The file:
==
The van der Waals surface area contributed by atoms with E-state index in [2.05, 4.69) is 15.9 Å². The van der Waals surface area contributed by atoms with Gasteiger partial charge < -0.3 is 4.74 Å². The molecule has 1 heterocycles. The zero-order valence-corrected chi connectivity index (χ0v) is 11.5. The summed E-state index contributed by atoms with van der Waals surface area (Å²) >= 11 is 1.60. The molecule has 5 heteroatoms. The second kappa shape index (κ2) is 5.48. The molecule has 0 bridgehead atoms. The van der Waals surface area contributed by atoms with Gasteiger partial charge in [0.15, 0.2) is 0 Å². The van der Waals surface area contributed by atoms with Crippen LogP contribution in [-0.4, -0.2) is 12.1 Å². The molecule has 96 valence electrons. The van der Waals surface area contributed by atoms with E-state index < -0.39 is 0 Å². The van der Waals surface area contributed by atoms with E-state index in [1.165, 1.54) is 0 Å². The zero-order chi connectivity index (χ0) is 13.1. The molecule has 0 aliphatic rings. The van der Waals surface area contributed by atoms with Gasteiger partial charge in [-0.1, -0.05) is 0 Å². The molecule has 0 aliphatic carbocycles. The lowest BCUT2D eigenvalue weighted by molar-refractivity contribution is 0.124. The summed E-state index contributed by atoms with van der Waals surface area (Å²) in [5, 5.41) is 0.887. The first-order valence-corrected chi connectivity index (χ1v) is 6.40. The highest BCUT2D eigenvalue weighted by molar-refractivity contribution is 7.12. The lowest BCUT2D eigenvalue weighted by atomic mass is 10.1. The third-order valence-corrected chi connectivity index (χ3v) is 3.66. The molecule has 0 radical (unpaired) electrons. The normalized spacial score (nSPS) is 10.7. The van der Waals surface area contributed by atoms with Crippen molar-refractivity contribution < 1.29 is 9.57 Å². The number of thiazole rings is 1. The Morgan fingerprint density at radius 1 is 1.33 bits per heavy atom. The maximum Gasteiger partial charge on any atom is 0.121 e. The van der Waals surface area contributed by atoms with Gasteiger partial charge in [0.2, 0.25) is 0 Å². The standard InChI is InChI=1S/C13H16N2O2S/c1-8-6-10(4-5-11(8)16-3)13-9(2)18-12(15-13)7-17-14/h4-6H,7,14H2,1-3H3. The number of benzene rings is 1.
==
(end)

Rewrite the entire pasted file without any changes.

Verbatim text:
The van der Waals surface area contributed by atoms with E-state index in [2.05, 4.69) is 15.9 Å². The van der Waals surface area contributed by atoms with Gasteiger partial charge < -0.3 is 4.74 Å². The molecule has 1 heterocycles. The zero-order valence-corrected chi connectivity index (χ0v) is 11.5. The summed E-state index contributed by atoms with van der Waals surface area (Å²) >= 11 is 1.60. The molecule has 5 heteroatoms. The second kappa shape index (κ2) is 5.48. The molecule has 0 bridgehead atoms. The van der Waals surface area contributed by atoms with Gasteiger partial charge in [0.15, 0.2) is 0 Å². The van der Waals surface area contributed by atoms with Crippen LogP contribution in [-0.4, -0.2) is 12.1 Å². The molecule has 96 valence electrons. The van der Waals surface area contributed by atoms with E-state index < -0.39 is 0 Å². The van der Waals surface area contributed by atoms with E-state index in [1.165, 1.54) is 0 Å². The zero-order chi connectivity index (χ0) is 13.1. The molecule has 0 aliphatic rings. The van der Waals surface area contributed by atoms with Gasteiger partial charge in [-0.1, -0.05) is 0 Å². The molecule has 0 aliphatic carbocycles. The lowest BCUT2D eigenvalue weighted by molar-refractivity contribution is 0.124. The summed E-state index contributed by atoms with van der Waals surface area (Å²) in [5, 5.41) is 0.887. The first-order valence-corrected chi connectivity index (χ1v) is 6.40. The highest BCUT2D eigenvalue weighted by molar-refractivity contribution is 7.12. The lowest BCUT2D eigenvalue weighted by atomic mass is 10.1. The third-order valence-corrected chi connectivity index (χ3v) is 3.66. The molecule has 0 radical (unpaired) electrons. The normalized spacial score (nSPS) is 10.7. The van der Waals surface area contributed by atoms with Crippen molar-refractivity contribution < 1.29 is 9.57 Å². The number of thiazole rings is 1. The Morgan fingerprint density at radius 1 is 1.33 bits per heavy atom. The maximum Gasteiger partial charge on any atom is 0.121 e. The van der Waals surface area contributed by atoms with Gasteiger partial charge in [0.2, 0.25) is 0 Å². The standard InChI is InChI=1S/C13H16N2O2S/c1-8-6-10(4-5-11(8)16-3)13-9(2)18-12(15-13)7-17-14/h4-6H,7,14H2,1-3H3. The number of benzene rings is 1.